Hi everyone!

Property-based testing is amazing: You specify what types of input values you expect and what kinds of properties are expected to hold true for all of those possible inputs, and the runtime is then able to automatically create and run thousands of test-cases for you. This often uncovers edge-cases that you might not have thought of if you were trying to come up with unit-test examples by hand.

What is even more cool is that when a test failure is encountered, the input can be shrunken back to the most simplest form that still results in an error, making the feedback very human-friendly.

Property-based testing can be considered a ‘pragmatic’ approach to ‘theorem-proving’. Mathematically proving that something holds for all cases is often very difficult, whilst stating that something *should* hold for all cases and then lobbing thousands of possible input sets at it is a lot easier to make. Of course this only allows to prove the presence (rather than the absence) of bugs, but because of the large number of input sets (and the fact that every time you run the test, yet more different input sets are tried), it converges to the same.

Besides working in a couple of language where property-testing is wide-spread I do quite a bit of consulting work in Ruby. Until now, Ruby did not have a mature library to do property-based testing.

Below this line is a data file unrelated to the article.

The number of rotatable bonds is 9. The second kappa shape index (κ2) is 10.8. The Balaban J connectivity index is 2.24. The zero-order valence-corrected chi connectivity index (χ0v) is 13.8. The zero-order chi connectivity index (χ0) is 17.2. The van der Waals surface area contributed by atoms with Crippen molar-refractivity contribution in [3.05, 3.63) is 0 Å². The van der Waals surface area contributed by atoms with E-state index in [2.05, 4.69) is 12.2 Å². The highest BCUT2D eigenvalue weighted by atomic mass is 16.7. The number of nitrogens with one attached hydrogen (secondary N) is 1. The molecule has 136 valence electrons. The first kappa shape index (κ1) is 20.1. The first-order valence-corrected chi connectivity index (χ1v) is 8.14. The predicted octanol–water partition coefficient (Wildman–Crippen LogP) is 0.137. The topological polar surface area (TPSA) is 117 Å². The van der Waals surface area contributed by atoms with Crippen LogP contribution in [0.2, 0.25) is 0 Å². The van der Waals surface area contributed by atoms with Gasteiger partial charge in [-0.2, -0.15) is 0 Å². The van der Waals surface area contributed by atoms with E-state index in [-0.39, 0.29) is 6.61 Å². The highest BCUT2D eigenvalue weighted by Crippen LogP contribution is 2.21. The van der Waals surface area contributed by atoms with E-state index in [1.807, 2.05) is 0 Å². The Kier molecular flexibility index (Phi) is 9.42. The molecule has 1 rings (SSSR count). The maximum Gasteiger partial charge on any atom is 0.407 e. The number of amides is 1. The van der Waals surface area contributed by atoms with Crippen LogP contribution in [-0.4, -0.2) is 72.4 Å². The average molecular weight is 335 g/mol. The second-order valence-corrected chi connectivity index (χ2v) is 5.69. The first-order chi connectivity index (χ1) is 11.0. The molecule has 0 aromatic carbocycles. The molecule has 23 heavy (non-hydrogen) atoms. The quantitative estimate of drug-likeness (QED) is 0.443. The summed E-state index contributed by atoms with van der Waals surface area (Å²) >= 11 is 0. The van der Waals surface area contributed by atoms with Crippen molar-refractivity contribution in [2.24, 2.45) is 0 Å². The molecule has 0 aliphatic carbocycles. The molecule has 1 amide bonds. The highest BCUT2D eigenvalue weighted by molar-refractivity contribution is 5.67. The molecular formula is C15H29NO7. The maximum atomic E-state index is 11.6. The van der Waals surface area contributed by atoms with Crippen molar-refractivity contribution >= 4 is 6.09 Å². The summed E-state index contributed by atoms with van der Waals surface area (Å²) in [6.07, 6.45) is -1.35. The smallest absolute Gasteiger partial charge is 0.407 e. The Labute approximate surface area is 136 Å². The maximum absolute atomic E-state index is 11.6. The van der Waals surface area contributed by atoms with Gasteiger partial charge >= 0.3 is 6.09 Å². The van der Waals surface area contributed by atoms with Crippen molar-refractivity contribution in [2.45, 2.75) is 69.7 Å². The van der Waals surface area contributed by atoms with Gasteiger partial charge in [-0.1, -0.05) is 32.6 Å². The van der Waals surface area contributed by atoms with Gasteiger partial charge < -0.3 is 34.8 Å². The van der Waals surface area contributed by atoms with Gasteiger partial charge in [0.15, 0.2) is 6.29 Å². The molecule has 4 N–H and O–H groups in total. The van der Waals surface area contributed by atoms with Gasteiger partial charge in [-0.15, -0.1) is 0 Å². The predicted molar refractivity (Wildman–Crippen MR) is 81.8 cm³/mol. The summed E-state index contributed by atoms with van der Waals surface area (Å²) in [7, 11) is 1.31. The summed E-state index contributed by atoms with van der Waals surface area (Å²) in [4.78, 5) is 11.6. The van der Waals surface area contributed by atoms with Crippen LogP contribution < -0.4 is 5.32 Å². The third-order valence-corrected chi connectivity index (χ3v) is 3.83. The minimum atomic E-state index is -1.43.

So I wrote one !

# PropCheck

It features:

- Generators for common datatypes.
- An easy DSL to define your own generators (by combining existing ones, or make completely custom ones).
- Shrinking to a minimal counter-example on failure.

## Usage Example

Here we check if `naive_average`

indeed always returns an integer for any and all arrays of integers we can pass it:

```
# Somewhere you have this function definition:
def naive_average(array)
array.sum / array.length
end
# And then in a test case:
include PropCheck::Generators
PropCheck.forall(numbers: array(integer)) do |numbers:|
result = naive_average(numbers)
unless result.is_a?(Integer) do
raise "Expected the average to always return an integer!"
end
end
```

When running this particular example PropCheck very quickly finds out that we have made a programming mistake:

```
ZeroDivisionError:
(after 6 successful property test runs)
Failed on:
`{
:numbers => []
}`
Exception message:
---
divided by 0
---
(shrinking impossible)
---
```

Clearly we forgot to handle the case of an empty array being passed to the function.

This is a good example of the kind of conceptual bugs that PropCheck (and property-based testing in general) are able to check for.

*(If we were e.g. using RSpec, we might have structured the test as follows:*

```
describe "#naive_average" do
include PropCheck
include PropCheck::Generators
it "returns an integer for any input" do
forall(numbers: array(integer)) do |numbers:|
result = naive_average(numbers)
expect(result).to be_a(Integer)
end
end
end
```

*)*

PropCheck comes with many built-in data-generators and it is easy to build your own on top of these.

Check it out now! I’m eager to hear your feedback !